National Association of Counties
Washington, D.C.

 Coal export plans stir up dust in Pacific Northwest

By Charles Taylor


Photo courtesy of Tri-City Herald

Madeleine Brown of Richland, Wash. rallies protesters Oct. 1 in Franklin County, Wash. who are concerned about a proposed coal export terminal 180 miles away in Cowlitz County. Later that day, the third of five statewide hearings was held on the Millennium Bulk Terminals project.

Demand for coal to generate power in Asia is creating an opportunity and a dilemma for the counties in the Pacific Northwest where several coal export facilities have been proposed.

Proponents tout the creation of “family wage” jobs and economic development. Those opposed say that risks to the environment — even hundreds of miles away from the planned sites and thousands of miles from where the coal will be burned — outweigh potential benefits.

Cowlitz and Whatcom counties in Washington and Morrow County, Ore. are all in the midst of efforts by companies to build terminals within their borders.  Coal arriving by rail from Wyoming and Montana would move through facilities in Washington and Oregon, and eventually be shipped across the Pacific Ocean.

In Whatcom County (pop. 201,000), it’s an issue that could affect the outcome of the upcoming County Council election on Nov. 5.  Four of the county’s seven council seats could change occupants, and a new majority could decide the fate of the Gateway Pacific coal terminal, according to Todd Donovan, a University of Western Washington professor and political analyst.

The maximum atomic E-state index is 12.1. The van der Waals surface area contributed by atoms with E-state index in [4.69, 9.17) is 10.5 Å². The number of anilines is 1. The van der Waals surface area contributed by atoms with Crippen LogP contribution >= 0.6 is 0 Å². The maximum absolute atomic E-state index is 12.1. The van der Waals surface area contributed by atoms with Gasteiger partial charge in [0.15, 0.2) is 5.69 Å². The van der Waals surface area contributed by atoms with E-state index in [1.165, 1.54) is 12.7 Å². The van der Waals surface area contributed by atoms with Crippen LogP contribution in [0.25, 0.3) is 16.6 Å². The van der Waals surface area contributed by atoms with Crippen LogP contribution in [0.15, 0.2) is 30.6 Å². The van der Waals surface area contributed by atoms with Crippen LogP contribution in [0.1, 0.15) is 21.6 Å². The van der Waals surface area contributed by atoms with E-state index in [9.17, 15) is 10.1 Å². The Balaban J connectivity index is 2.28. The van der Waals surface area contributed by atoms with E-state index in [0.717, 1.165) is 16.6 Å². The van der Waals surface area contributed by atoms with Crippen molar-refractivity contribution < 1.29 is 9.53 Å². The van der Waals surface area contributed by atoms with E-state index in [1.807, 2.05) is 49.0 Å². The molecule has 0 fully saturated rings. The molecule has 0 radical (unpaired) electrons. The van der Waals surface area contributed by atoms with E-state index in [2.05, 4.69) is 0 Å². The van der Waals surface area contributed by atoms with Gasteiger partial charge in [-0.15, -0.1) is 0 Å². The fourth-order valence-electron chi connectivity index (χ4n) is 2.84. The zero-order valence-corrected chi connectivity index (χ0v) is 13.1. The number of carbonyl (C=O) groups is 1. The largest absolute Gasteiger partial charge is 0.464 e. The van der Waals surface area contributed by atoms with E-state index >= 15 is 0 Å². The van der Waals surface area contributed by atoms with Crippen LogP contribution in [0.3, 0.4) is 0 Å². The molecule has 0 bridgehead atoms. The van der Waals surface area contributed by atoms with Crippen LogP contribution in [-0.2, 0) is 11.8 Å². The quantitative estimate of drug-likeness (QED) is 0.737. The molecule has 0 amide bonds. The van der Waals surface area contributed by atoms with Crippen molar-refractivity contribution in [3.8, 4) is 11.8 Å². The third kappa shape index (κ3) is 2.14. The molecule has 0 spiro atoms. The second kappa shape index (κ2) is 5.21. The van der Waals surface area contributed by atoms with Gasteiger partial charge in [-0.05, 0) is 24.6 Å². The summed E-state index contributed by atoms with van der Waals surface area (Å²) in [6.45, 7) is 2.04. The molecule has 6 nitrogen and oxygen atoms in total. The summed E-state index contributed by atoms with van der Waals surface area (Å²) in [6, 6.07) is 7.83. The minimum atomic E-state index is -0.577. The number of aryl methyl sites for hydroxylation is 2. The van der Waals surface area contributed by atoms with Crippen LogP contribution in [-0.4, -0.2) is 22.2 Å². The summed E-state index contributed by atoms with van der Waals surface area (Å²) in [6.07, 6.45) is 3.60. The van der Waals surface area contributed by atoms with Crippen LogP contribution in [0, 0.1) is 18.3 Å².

Pacific International Terminals, Inc. has proposed building a “multi-commodity” export facility that could ship up to 48 million tons of coal and would be the biggest facility of its kind on the West Coast. The company says it will create 1,250 permanent jobs when fully operational and generate nearly $140 million a year of economic activity in northwest Washington. The terminal ultimately needs County Council approval of various local permits.

 “They’re elected to four-year terms, so these are some of the people that will sooner or later be making that call,” Donovan said. In 2015, the other three commissioners’ terms will end. Final permits for the project aren’t expected to be issued until 2016 at the earliest.

Sentiments are running high among the electorate on both sides of the issue. A series of seven meetings that concluded in January on the scope of the project’s environmental impact statement (EIS) generated 125,000 comments to the state’s Department of Ecology, according to Larry Altose, a spokesman for the ecology department’s northwest region.

And intensity of interest in Gateway Pacific has injected an unusually large amount of cash into this election. “Two to four years ago, running for County Council, you might raise $30,000,” Donovan said. “Now you’ve got candidates, one guy’s already well above $100,000.” Contributions from outside the county are “10 times” more than usual for council races, he added.

“We would not normally see national firms coming and investing in these races. So that’s just completely off the charts.”  More than $1 million has flowed into the races, according to news reports, in which eight candidates are vying for four seats.

The widespread interest in the project is due, at least in part, to the Department of Ecology’s broadening the purview of potential impacts to be considered substantially beyond just the host county. It also sought input from counties along the rail lines that will feed the terminals and on issues such as how burning coal in Asia affects the global environment.